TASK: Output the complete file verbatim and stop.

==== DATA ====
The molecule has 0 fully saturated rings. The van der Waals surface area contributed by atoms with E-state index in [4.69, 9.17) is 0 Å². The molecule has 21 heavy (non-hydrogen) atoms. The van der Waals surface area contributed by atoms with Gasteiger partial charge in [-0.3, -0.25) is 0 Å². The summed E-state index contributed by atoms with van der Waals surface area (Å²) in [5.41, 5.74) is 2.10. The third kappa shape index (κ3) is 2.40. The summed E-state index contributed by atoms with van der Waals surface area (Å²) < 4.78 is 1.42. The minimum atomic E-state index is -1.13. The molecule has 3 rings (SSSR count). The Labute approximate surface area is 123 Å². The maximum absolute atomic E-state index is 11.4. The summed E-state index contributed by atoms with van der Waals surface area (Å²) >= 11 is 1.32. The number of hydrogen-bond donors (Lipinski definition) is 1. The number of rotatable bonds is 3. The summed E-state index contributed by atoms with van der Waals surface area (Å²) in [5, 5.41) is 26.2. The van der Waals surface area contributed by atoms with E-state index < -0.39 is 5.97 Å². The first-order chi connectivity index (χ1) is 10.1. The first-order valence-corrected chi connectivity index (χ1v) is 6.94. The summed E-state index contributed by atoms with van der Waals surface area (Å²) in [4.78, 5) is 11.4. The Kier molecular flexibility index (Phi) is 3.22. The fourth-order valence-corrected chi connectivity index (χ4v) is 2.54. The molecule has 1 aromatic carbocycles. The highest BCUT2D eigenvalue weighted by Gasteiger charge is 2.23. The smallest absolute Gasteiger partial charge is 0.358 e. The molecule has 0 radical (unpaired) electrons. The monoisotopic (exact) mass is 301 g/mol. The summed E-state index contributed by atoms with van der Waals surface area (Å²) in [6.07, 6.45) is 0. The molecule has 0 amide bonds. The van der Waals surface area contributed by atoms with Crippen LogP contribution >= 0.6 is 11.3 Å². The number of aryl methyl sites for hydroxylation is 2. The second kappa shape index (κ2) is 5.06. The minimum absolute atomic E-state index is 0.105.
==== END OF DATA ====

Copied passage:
The molecule has 0 fully saturated rings. The van der Waals surface area contributed by atoms with E-state index in [4.69, 9.17) is 0 Å². The molecule has 21 heavy (non-hydrogen) atoms. The van der Waals surface area contributed by atoms with Gasteiger partial charge in [-0.3, -0.25) is 0 Å². The summed E-state index contributed by atoms with van der Waals surface area (Å²) in [5.41, 5.74) is 2.10. The third kappa shape index (κ3) is 2.40. The summed E-state index contributed by atoms with van der Waals surface area (Å²) < 4.78 is 1.42. The minimum atomic E-state index is -1.13. The molecule has 3 rings (SSSR count). The Labute approximate surface area is 123 Å². The maximum absolute atomic E-state index is 11.4. The summed E-state index contributed by atoms with van der Waals surface area (Å²) >= 11 is 1.32. The number of hydrogen-bond donors (Lipinski definition) is 1. The number of rotatable bonds is 3. The summed E-state index contributed by atoms with van der Waals surface area (Å²) in [5, 5.41) is 26.2. The van der Waals surface area contributed by atoms with E-state index < -0.39 is 5.97 Å². The first-order chi connectivity index (χ1) is 10.1. The first-order valence-corrected chi connectivity index (χ1v) is 6.94. The summed E-state index contributed by atoms with van der Waals surface area (Å²) in [4.78, 5) is 11.4. The Kier molecular flexibility index (Phi) is 3.22. The fourth-order valence-corrected chi connectivity index (χ4v) is 2.54. The molecule has 1 aromatic carbocycles. The highest BCUT2D eigenvalue weighted by Gasteiger charge is 2.23. The smallest absolute Gasteiger partial charge is 0.358 e. The molecule has 0 radical (unpaired) electrons. The monoisotopic (exact) mass is 301 g/mol. The summed E-state index contributed by atoms with van der Waals surface area (Å²) in [6.07, 6.45) is 0. The molecule has 0 amide bonds. The van der Waals surface area contributed by atoms with Crippen LogP contribution >= 0.6 is 11.3 Å². The number of aryl methyl sites for hydroxylation is 2. The second kappa shape index (κ2) is 5.06. The minimum absolute atomic E-state index is 0.105.